Bouchra Khalili: Hôtel El Safir, Ex-Aletti, Algiers city center. Residence of the Black Panther Party delegation during the 1969 Pan-African Festival of Algiers. Fig. 1: Entrance of the former Casino From Foreign Office, mixed media installation, 2015. C-Print. Courtesy of the artist and Mor Charpentier Gallery, Paris.

Günther C. Kirchberger exhibited at the Künstlerhaus Wien. By contrast, the work of Jürgen Klauke, who exhibited in Graz, was a mix of performance and photography, while Peter and Ritzi Jacobi, an artist duo from Transylvania, showed their textile works in Aalborg, Denmark. Georg Baselitz exhibited in Paris in 1985, and Albert Oehlen in Graz two years later. Women artists who were instrumental in shaping the decade gradually became more visible in the funding programme, such as Katharina Fritsch, Rebecca Horn, Rosemarie Trockel and Ina Barfuß. The radius also began expanding beyond Europe. In 1983 it included the USA, with an exhibition by Ulrike Rosenbach at the Institute of Contemporary Art in Boston. In 1984, ifa supported an exhibition by Joseph Beuys at the Seibu Art Museum in Tokyo. However, in the 1980s, the number of projects outside the "Western world" remained modest: one in Morocco, one in China, one in Chile, two in Venezuela, and two in the Soviet Union.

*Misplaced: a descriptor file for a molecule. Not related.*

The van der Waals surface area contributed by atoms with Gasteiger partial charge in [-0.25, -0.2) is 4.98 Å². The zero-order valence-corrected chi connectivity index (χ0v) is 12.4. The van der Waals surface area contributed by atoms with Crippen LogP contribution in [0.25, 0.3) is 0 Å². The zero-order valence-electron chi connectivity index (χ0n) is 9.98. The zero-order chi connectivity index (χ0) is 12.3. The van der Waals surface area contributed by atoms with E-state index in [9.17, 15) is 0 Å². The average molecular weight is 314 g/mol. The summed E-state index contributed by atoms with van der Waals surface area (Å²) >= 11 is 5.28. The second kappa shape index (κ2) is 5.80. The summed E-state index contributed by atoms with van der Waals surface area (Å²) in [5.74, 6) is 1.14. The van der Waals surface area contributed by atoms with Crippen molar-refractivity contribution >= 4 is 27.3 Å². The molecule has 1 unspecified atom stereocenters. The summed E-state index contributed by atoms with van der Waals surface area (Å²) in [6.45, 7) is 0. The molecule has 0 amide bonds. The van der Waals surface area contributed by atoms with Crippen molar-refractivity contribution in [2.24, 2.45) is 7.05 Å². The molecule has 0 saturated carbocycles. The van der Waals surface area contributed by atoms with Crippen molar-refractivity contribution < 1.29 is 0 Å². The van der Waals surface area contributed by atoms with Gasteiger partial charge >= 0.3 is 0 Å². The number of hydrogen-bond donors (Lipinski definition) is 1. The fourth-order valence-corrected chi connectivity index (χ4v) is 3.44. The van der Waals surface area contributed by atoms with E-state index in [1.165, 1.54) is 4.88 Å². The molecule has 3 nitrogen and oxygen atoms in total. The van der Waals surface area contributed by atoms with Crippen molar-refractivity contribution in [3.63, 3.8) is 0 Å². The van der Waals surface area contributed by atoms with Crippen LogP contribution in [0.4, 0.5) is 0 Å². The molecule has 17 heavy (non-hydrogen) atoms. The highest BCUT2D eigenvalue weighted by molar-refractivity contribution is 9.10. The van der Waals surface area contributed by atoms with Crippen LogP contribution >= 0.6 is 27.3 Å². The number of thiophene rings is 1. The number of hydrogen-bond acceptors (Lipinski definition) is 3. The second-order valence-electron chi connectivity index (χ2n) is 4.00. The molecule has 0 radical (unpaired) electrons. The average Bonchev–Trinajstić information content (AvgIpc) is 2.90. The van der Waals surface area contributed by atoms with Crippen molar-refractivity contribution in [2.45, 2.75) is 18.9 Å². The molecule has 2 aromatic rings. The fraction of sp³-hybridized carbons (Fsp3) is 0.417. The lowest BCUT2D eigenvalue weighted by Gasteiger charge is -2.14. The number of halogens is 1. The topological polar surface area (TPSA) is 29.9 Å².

Time of "Biennalisation"

This changed with the fall of the Berlin Wall in 1989 when, for the first time, the "Magiciens de la terre" exhibition in Paris drew attention to contemporary art from the southern hemisphere, and pioneering institutions such as the ZKM and the Haus der Kulturen der Welt were established. Although biennials had been running in São Paulo since 1951 and in Havana since 1984, this was the start of the era of "biennialisation", beginning with Istanbul, Dakar and Johannesburg, and culminating in the largest art exhibitions in the world to date in Gwangju, South Korea, in 1995 and 1997. The ever-growing number of biennials all over the world serves as an engine for the globalisation of art, so for international exchange between artists and curators, a forum for discussing concepts, ideas and values. Promoting international biennials is an important part of ifa's work and significantly raises the profile of artistic contributions from Germany. The number of exhibitions sponsored has steadily increased over the years, from the initial six to more than 70 per year. Of exhibitions sponsored over the last decade, 118 were in Asia and 43 in South America. In Africa, the figure has recently increased to 30.